Brian Landsberg and Dorothy Landsberg, ’87, both emeriti professors of McGeorge School of Law, have recently established a scholarship rooted in their longtime commitment to racial justice. Drawing upon their extensive experiences working in the Civil Rights Division of the U.S. Department of Justice and their teaching careers, the Landsbergs recognize the profound role of lawyers in advancing the cause of racial justice.
The Landsberg Racial Justice Endowed Scholarship was established to inspire and equip law students at McGeorge School of Law to actively contribute to this ongoing struggle. The endowed scholarship is Powell Matched and has received more than $145,000 in donations and matching funds since its creation in 2022.
Brian and Dorothy express their gratitude to the donors who contributed to the scholarship fund. They view it as an “investment in the future of our country and in the future of McGeorge and its students.”
With their personal involvement in historic civil rights events and their deep ties to McGeorge School of Law, Brian and Dorothy seek to create lasting change and empower future generations of lawyers to champion racial justice.
Beginning in 1964, Brian Landsberg had an extensive career as a civil rights attorney for the Civil Rights Division. Brian described the changes in his 22-year government career, saying “At the Department of Justice, I began as a trial attorney, trying voting rights cases and school desegregation cases. I then became an appellate lawyer, and I eventually was the head of the appellate section, handling all kinds of civil rights cases in the courts of appeal and working on Supreme Court briefs.”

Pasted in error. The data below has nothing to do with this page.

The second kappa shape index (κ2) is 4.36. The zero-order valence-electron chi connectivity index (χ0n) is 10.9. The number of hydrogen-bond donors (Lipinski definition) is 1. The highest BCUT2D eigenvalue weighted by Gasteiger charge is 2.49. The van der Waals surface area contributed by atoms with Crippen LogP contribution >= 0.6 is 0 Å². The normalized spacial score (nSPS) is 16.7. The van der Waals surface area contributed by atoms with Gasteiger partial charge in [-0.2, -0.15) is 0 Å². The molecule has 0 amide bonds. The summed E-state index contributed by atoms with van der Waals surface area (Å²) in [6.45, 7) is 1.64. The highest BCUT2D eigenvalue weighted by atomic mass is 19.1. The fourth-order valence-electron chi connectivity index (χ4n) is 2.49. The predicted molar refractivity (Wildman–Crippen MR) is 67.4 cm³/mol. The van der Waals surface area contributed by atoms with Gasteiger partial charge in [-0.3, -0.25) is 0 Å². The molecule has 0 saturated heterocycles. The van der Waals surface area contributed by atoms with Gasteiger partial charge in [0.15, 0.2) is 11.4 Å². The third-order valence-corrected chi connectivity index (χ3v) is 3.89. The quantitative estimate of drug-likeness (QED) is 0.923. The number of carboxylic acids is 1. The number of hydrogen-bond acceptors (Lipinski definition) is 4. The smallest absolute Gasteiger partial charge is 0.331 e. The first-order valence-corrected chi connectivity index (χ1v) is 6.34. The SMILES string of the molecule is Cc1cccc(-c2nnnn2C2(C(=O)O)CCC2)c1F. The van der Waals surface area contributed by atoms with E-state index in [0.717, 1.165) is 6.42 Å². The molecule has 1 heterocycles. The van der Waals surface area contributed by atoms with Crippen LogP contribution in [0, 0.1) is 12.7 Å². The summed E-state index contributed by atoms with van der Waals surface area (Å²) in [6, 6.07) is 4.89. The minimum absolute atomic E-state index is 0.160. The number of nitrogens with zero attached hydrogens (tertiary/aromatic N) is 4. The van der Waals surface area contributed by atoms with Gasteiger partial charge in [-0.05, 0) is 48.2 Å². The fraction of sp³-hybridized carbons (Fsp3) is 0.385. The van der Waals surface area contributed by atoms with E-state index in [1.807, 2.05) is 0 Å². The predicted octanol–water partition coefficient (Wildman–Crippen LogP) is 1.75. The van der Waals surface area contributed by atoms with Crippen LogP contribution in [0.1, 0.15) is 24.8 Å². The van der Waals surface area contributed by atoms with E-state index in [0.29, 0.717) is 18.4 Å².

In 1986, Brian joined McGeorge as a full-time professor. He taught various subjects including Civil Procedure, Constitutional Law, Anti-Discrimination Law, and Civil Rights Law. Brian and Dorothy co-taught Voting Rights Then and Now. He also served as the Associate Dean for Academic Affairs for a year.
Dorothy Landsberg also began her career in the Civil Rights Division of the U.S. Department of Justice. She started as a summer employee during the pivotal summer of 1964, when three civil rights workers were murdered. Initially hired as a clerk typist, she played a significant role in analyzing the activities of the Ku Klux Klan in Mississippi. Her analysis contributed to improved enforcement of the civil rights laws in Mississippi. After college graduation Dorothy worked directly for Assistant Attorney General John Doar, who led the federal civil rights law enforcement effort.
“I had substantial administrative responsibilities for enforcement of the historic Voting Rights Act of 1965,” she said.
When the Landsbergs moved to California, Dorothy enrolled at McGeorge and graduated in 1987. Both Brian and Dorothy graduated Order of the Coif; Brian from Berkeley Law and Dorothy from McGeorge.